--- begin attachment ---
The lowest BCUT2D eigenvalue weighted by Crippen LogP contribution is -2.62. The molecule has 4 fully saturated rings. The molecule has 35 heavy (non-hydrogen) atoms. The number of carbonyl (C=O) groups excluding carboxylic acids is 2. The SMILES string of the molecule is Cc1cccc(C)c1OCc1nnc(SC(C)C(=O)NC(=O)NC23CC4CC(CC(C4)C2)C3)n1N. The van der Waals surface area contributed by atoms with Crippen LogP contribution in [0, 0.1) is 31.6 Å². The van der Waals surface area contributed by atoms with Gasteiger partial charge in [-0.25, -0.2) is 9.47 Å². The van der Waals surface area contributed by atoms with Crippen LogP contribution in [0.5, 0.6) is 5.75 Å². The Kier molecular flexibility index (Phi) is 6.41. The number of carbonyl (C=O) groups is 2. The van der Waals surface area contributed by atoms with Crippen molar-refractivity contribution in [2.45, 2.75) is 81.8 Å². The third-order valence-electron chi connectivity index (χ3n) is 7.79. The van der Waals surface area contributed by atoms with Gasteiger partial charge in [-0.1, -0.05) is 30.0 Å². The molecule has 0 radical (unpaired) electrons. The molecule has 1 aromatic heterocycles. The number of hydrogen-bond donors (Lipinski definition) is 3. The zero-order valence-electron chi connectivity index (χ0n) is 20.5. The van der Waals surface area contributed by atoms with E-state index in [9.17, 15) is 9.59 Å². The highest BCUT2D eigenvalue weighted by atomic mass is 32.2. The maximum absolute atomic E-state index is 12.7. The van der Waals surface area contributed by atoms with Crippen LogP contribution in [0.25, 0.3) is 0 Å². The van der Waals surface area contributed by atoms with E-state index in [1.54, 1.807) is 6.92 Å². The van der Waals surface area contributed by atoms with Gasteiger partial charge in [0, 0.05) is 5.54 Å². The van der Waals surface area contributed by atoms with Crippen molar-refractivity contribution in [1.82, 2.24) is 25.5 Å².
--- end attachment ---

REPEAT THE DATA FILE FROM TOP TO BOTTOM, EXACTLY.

The lowest BCUT2D eigenvalue weighted by Crippen LogP contribution is -2.62. The molecule has 4 fully saturated rings. The molecule has 35 heavy (non-hydrogen) atoms. The number of carbonyl (C=O) groups excluding carboxylic acids is 2. The SMILES string of the molecule is Cc1cccc(C)c1OCc1nnc(SC(C)C(=O)NC(=O)NC23CC4CC(CC(C4)C2)C3)n1N. The van der Waals surface area contributed by atoms with Crippen LogP contribution in [0, 0.1) is 31.6 Å². The van der Waals surface area contributed by atoms with Gasteiger partial charge in [-0.25, -0.2) is 9.47 Å². The van der Waals surface area contributed by atoms with Crippen LogP contribution in [0.5, 0.6) is 5.75 Å². The Kier molecular flexibility index (Phi) is 6.41. The number of carbonyl (C=O) groups is 2. The van der Waals surface area contributed by atoms with Crippen molar-refractivity contribution in [2.45, 2.75) is 81.8 Å². The third-order valence-electron chi connectivity index (χ3n) is 7.79. The van der Waals surface area contributed by atoms with Gasteiger partial charge in [-0.1, -0.05) is 30.0 Å². The molecule has 0 radical (unpaired) electrons. The molecule has 1 aromatic heterocycles. The number of hydrogen-bond donors (Lipinski definition) is 3. The zero-order valence-electron chi connectivity index (χ0n) is 20.5. The van der Waals surface area contributed by atoms with E-state index in [9.17, 15) is 9.59 Å². The highest BCUT2D eigenvalue weighted by atomic mass is 32.2. The maximum absolute atomic E-state index is 12.7. The van der Waals surface area contributed by atoms with Crippen LogP contribution in [0.25, 0.3) is 0 Å². The van der Waals surface area contributed by atoms with E-state index in [1.54, 1.807) is 6.92 Å². The van der Waals surface area contributed by atoms with Gasteiger partial charge in [0, 0.05) is 5.54 Å². The van der Waals surface area contributed by atoms with Crippen molar-refractivity contribution in [1.82, 2.24) is 25.5 Å².